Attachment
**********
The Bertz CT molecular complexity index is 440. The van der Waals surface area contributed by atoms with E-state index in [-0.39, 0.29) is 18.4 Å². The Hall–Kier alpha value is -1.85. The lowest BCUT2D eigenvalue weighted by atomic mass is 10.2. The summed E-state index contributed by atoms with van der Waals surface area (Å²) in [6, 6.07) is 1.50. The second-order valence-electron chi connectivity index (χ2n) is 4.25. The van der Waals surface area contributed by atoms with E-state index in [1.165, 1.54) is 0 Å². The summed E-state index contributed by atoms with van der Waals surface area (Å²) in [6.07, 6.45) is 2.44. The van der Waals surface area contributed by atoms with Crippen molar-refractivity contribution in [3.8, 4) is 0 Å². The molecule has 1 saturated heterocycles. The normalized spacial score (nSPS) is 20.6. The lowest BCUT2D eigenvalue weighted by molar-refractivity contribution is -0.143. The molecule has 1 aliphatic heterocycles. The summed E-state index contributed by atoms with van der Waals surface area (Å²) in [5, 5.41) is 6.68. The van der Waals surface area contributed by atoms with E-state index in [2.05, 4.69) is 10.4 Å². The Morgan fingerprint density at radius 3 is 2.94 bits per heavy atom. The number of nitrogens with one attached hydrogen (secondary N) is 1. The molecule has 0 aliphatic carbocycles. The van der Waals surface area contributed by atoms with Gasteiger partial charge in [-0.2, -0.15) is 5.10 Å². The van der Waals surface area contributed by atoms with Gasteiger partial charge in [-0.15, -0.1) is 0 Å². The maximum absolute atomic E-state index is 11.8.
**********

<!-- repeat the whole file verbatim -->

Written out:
The Bertz CT molecular complexity index is 440. The van der Waals surface area contributed by atoms with E-state index in [-0.39, 0.29) is 18.4 Å². The Hall–Kier alpha value is -1.85. The lowest BCUT2D eigenvalue weighted by atomic mass is 10.2. The summed E-state index contributed by atoms with van der Waals surface area (Å²) in [6, 6.07) is 1.50. The second-order valence-electron chi connectivity index (χ2n) is 4.25. The van der Waals surface area contributed by atoms with E-state index in [1.165, 1.54) is 0 Å². The summed E-state index contributed by atoms with van der Waals surface area (Å²) in [6.07, 6.45) is 2.44. The van der Waals surface area contributed by atoms with Crippen molar-refractivity contribution in [3.8, 4) is 0 Å². The molecule has 1 saturated heterocycles. The normalized spacial score (nSPS) is 20.6. The lowest BCUT2D eigenvalue weighted by molar-refractivity contribution is -0.143. The molecule has 1 aliphatic heterocycles. The summed E-state index contributed by atoms with van der Waals surface area (Å²) in [5, 5.41) is 6.68. The van der Waals surface area contributed by atoms with E-state index in [2.05, 4.69) is 10.4 Å². The Morgan fingerprint density at radius 3 is 2.94 bits per heavy atom. The number of nitrogens with one attached hydrogen (secondary N) is 1. The molecule has 0 aliphatic carbocycles. The van der Waals surface area contributed by atoms with Gasteiger partial charge in [-0.2, -0.15) is 5.10 Å². The van der Waals surface area contributed by atoms with Gasteiger partial charge in [-0.15, -0.1) is 0 Å². The maximum absolute atomic E-state index is 11.8.